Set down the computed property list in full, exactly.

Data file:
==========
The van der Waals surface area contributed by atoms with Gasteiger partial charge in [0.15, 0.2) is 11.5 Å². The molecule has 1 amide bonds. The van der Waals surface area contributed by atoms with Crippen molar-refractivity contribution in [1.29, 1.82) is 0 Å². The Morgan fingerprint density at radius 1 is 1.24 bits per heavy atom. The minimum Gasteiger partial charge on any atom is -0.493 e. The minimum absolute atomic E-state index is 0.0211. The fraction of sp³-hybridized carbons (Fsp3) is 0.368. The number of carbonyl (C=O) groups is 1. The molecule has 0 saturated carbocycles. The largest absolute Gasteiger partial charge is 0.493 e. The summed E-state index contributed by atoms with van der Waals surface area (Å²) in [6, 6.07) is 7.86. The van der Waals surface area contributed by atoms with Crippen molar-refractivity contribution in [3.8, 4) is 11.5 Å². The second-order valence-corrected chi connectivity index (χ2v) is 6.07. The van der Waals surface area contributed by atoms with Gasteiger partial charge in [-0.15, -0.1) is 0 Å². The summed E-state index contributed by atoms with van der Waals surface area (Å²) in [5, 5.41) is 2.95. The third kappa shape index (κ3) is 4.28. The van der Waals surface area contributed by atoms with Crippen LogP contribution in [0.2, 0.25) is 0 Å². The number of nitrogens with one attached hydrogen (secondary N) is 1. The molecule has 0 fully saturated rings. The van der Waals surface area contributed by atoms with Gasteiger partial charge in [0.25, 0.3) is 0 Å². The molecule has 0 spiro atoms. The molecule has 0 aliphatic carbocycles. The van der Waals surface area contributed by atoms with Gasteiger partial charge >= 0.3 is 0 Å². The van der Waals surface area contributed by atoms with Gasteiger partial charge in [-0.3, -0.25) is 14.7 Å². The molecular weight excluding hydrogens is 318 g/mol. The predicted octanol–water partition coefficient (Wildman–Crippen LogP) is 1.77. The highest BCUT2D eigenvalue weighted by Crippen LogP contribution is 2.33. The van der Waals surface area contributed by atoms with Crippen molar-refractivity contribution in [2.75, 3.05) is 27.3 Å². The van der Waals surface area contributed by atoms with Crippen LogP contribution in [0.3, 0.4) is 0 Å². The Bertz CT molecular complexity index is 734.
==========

The van der Waals surface area contributed by atoms with Gasteiger partial charge in [0.15, 0.2) is 11.5 Å². The molecule has 1 amide bonds. The van der Waals surface area contributed by atoms with Crippen molar-refractivity contribution in [1.29, 1.82) is 0 Å². The Morgan fingerprint density at radius 1 is 1.24 bits per heavy atom. The minimum Gasteiger partial charge on any atom is -0.493 e. The minimum absolute atomic E-state index is 0.0211. The fraction of sp³-hybridized carbons (Fsp3) is 0.368. The number of carbonyl (C=O) groups is 1. The molecule has 0 saturated carbocycles. The largest absolute Gasteiger partial charge is 0.493 e. The summed E-state index contributed by atoms with van der Waals surface area (Å²) in [6, 6.07) is 7.86. The van der Waals surface area contributed by atoms with Crippen molar-refractivity contribution in [3.8, 4) is 11.5 Å². The second-order valence-corrected chi connectivity index (χ2v) is 6.07. The van der Waals surface area contributed by atoms with Gasteiger partial charge in [-0.15, -0.1) is 0 Å². The summed E-state index contributed by atoms with van der Waals surface area (Å²) in [5, 5.41) is 2.95. The third kappa shape index (κ3) is 4.28. The van der Waals surface area contributed by atoms with Crippen LogP contribution in [0.2, 0.25) is 0 Å². The number of nitrogens with one attached hydrogen (secondary N) is 1. The molecule has 0 fully saturated rings. The van der Waals surface area contributed by atoms with Gasteiger partial charge in [0.25, 0.3) is 0 Å². The molecule has 0 spiro atoms. The molecule has 0 aliphatic carbocycles. The van der Waals surface area contributed by atoms with Gasteiger partial charge >= 0.3 is 0 Å². The van der Waals surface area contributed by atoms with Gasteiger partial charge in [-0.3, -0.25) is 14.7 Å². The molecular weight excluding hydrogens is 318 g/mol. The predicted octanol–water partition coefficient (Wildman–Crippen LogP) is 1.77. The highest BCUT2D eigenvalue weighted by Crippen LogP contribution is 2.33. The van der Waals surface area contributed by atoms with Crippen molar-refractivity contribution in [2.75, 3.05) is 27.3 Å². The van der Waals surface area contributed by atoms with Crippen LogP contribution in [0.3, 0.4) is 0 Å². The Bertz CT molecular complexity index is 734.